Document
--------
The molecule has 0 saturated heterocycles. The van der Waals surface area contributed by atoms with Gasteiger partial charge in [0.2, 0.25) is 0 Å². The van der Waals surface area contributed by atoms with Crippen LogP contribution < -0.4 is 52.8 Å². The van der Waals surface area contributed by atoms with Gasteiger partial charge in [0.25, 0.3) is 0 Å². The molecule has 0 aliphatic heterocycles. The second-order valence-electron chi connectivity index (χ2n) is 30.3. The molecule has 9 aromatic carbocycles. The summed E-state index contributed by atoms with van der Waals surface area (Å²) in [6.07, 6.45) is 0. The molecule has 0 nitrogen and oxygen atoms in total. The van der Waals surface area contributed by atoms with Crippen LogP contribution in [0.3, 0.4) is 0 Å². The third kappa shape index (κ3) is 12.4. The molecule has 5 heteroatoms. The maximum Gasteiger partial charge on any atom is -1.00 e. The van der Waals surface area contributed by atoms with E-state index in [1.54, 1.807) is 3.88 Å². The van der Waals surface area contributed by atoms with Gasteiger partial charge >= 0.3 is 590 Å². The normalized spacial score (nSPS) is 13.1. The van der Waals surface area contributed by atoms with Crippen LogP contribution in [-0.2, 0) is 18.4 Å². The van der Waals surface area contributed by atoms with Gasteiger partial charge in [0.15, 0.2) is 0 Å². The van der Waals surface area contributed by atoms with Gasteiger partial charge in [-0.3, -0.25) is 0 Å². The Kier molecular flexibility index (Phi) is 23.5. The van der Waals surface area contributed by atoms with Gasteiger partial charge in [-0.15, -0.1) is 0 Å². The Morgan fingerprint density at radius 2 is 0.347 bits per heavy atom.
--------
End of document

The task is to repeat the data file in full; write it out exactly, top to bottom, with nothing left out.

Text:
The molecule has 0 saturated heterocycles. The van der Waals surface area contributed by atoms with Gasteiger partial charge in [0.2, 0.25) is 0 Å². The van der Waals surface area contributed by atoms with Crippen LogP contribution < -0.4 is 52.8 Å². The van der Waals surface area contributed by atoms with Gasteiger partial charge in [0.25, 0.3) is 0 Å². The molecule has 0 aliphatic heterocycles. The second-order valence-electron chi connectivity index (χ2n) is 30.3. The molecule has 9 aromatic carbocycles. The summed E-state index contributed by atoms with van der Waals surface area (Å²) in [6.07, 6.45) is 0. The molecule has 0 nitrogen and oxygen atoms in total. The van der Waals surface area contributed by atoms with Crippen LogP contribution in [0.3, 0.4) is 0 Å². The third kappa shape index (κ3) is 12.4. The molecule has 5 heteroatoms. The maximum Gasteiger partial charge on any atom is -1.00 e. The van der Waals surface area contributed by atoms with E-state index in [1.54, 1.807) is 3.88 Å². The van der Waals surface area contributed by atoms with Gasteiger partial charge >= 0.3 is 590 Å². The normalized spacial score (nSPS) is 13.1. The van der Waals surface area contributed by atoms with Crippen LogP contribution in [-0.2, 0) is 18.4 Å². The van der Waals surface area contributed by atoms with Gasteiger partial charge in [0.15, 0.2) is 0 Å². The van der Waals surface area contributed by atoms with Gasteiger partial charge in [-0.3, -0.25) is 0 Å². The Kier molecular flexibility index (Phi) is 23.5. The van der Waals surface area contributed by atoms with Gasteiger partial charge in [-0.15, -0.1) is 0 Å². The Morgan fingerprint density at radius 2 is 0.347 bits per heavy atom.